Wind plays major role at Taco Bell Open tennis

Christian Kelly returns a shot from Rhon Ritchie at the 10-year-old singles championship at the Taco Bell Western Slope Open on Wednesday.



Despite the clouds circling Elliott Tennis Center, raindrops weren’t falling.

The wind was, however, raining insulation from construction at Brownson Arena on to the southernmost courts midday Wednesday.

That caused up to 45-minute delays for some matches and held up the boys 10-year-old singles final between Rhon Ritchie and Christian Kelly at the Taco Bell Western Slope Open.

The pair had surrendered a combined four points in quarterfinal and semifinal matches before meeting in the championship, but Aspen’s Kelly cruised to a 10-2 victory in a match where both players struggled to find rhythm early.

The south-to-north wind also made serving a challenge for both players.

Kelly played multiple balls short with the wind in his face early in the match, but as the match went on, he began to adjust and forced longer rallies.

“Having the wind in my face (was tough),” Kelly said. “I needed to hit it harder.”

Ritchie, conversely, played balls long. Even with the wind blowing at him, Ritchie occasionally played balls long early in the match before settling into a rhythm.

“It was a lot harder serving with the wind at my back,” Ritchie said. “(The ball) kept going out. It was hard, especially when I would hit it soft, I felt like it was coming back at me.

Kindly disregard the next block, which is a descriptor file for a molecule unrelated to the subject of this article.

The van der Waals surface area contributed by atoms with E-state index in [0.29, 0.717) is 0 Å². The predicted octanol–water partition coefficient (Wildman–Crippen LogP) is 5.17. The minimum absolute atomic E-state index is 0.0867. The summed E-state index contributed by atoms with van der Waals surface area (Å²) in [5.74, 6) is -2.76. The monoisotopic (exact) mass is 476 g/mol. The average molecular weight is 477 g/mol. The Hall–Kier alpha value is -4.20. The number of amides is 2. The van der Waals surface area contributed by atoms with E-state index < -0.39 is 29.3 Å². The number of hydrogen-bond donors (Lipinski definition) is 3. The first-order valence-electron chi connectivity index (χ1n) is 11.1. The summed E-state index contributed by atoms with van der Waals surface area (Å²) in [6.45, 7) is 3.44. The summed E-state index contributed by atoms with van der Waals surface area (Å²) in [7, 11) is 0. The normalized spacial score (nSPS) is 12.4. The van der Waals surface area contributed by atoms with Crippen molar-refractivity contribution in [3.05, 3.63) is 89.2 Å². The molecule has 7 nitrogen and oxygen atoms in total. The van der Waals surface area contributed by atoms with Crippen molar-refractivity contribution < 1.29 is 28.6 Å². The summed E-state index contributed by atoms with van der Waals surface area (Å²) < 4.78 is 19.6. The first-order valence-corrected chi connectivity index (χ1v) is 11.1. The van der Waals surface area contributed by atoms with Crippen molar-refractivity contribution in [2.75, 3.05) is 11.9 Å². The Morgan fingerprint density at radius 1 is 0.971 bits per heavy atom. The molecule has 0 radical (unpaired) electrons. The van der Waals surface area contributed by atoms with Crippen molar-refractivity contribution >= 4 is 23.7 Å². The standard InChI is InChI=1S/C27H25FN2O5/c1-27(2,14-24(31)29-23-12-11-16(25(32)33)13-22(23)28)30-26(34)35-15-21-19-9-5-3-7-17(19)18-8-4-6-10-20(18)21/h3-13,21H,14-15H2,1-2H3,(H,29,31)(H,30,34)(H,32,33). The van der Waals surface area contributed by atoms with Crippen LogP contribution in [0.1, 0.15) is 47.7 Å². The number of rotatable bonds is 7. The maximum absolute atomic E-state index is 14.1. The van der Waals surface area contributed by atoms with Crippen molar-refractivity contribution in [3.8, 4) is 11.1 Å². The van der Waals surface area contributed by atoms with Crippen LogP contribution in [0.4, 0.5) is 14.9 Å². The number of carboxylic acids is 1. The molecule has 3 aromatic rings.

“(The delay) affected me a little, too.”

Kelly had fewer unforced errors and won the match despite many close games. It was Kelly’s first appearance at Taco Bell.

It was Ritchie’s second appearance at the Taco Bell Western Slope Open. A Chicago native, Ritchie and his family travel to visit his uncles, Joe and Greg Coleman, during the summer.

Ritchie picked up tennis two years ago, and with the help of Central High School tennis coach Kathy Elliott — “Coach Kathy” as Ritchie called her — entered Taco Bell last year.

“Rhon and his family come down to do our lessons at Canyon View Park through Parks and Rec and the Elliott Tennis Program,” Elliott said. “We know his family, and they come down from Meeker to be a part of our lessons. He’s a wonderful little athlete and could play any sport he wants.”

After finishing third in the same age division in 2012, Ritchie said the improved finish grew his passion for tennis.

“It was really fun,” he said.

Play continues today with a handful of championship matches beginning at 8 a.m. and continuing throughout the day.


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